The Pel’s fishing owl is usually sought after and is found in various locations in the Kruger. This is, picture it, an owl that sits in massive baobab trees and hunts and catches fish at night!
Birds will also often give away the presence of other animals, for example yellow and red billed oxpeckers that are usually found in the vicinity of large mammals such as buffalo, giraffe and zebra. Knowing what to look for and what to listen for can often reveal animals that would otherwise be invisible.
A francolin alarm calling may be done because of a leopard lying under a sickle bush too close to its nest. These kinds of experiences however, are most often encountered with more experienced guides, who know what to look out for. A Kruger Park safari, with a reputable company like Outlook Travel will provide the necessary expertise and equipment to make sure your safari is memorable.
So you may ask, are there areas where I am more likely to see specific kinds of animals? The honest answer is not really but our experience has taught us the following:
The area around Satara Restcamp and in fact the entire drive from Skukuza to Satara is a good route for seeing lions. Don’t miss the Tshokwane Picnic Spot on this route. It’s a well stocked picnic spot allowing you to stretch your legs and get a good cup of coffee before continuing. The S100 from Satara Restcamp to Gudzani waterhole is also good for seeing lions.
We have also often seen cheetahs on the road from Pretoriuskop Restcamp to Skukuza.
The big herds of animals, in particular buffalo and elephant, are more likely seen in the north, in areas near the Shingwedzi and Letaba Restcamps.
As mentioned though, animals are found throughout the Kruger National Park, the routes and areas mentioned above are guidelines based on our experiences doing safaris in the Kruger for the last 22 years.
We here at Outlook Travel, will on occasion come across particularly rare sightings of animals that are literally once-in-a-lifetime opportunities. Often people in other vehicles that are visiting Kruger Park for the first time don’t always appreciate the truly special sightings and because the animal may be small or unimpressive, stop for a second and drive off wondering what the fuss was about. For this reason, we have made a short list of animals you need to become familiar with and if you see any of these, know, you’re in very good company!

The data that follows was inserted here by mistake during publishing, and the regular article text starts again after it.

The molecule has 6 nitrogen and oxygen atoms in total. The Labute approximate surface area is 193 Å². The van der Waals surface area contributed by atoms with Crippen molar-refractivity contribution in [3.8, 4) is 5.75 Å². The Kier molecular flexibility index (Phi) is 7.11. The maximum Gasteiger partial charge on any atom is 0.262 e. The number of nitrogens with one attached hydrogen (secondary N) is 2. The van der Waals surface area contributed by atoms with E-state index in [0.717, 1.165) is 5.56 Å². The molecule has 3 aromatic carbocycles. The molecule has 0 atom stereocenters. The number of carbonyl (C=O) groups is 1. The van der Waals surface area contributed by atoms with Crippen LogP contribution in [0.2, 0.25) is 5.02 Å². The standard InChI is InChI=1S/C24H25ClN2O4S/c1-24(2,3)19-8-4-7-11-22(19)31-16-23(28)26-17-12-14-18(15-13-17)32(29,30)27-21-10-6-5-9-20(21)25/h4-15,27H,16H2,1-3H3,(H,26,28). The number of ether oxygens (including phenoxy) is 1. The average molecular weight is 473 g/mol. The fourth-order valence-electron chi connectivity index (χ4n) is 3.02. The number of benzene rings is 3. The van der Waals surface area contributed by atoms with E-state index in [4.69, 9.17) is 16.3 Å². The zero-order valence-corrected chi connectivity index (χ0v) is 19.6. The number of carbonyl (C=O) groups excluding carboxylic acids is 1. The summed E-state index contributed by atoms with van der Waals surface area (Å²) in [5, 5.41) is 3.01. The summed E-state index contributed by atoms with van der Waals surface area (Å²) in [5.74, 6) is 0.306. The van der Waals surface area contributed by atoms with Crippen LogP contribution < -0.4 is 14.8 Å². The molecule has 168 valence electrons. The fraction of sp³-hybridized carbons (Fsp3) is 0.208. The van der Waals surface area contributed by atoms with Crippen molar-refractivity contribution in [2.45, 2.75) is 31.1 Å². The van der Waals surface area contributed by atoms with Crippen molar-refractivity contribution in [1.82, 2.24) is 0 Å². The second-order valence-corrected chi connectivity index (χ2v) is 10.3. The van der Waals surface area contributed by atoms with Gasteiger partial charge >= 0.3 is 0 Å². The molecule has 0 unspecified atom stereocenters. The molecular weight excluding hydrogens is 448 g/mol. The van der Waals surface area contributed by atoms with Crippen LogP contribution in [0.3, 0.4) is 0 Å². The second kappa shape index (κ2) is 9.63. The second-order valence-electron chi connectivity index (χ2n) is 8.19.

We do however understand that not everyone will find the above list all that interesting. After all, you’re here on your first holiday in South Africa and you want to tick off the popular animals to make sure when you get home you’re the toast of the party with your safari skills! With that in mind, consider the list below:
Most of these animals are seen quite often and if you drive the right routes, a 5-6 day trip to the Kruger National Park should provide you with sightings of most of the top 10.
We hope the above article has shed some light on what you can expect on your visit to the Kruger National Park. Whether you’re coming on a pre-booked, organised safari, flying in or are self driving with family and friends, knowing what to look out for and knowing what to expect as well as understanding just how rare some animals are to see, should enhance your stay significantly, and ensure you have an absolutely awesome time on your safari.
The key is, drive slow, keep your eyes open and keep noise to a minimum. Early morning and late afternoon is better than midday due to the heat. Welcome to our beautiful country and have fun!
Share this article with a friend
Travel Company in South Africa, African Safari, Luxury Safari Company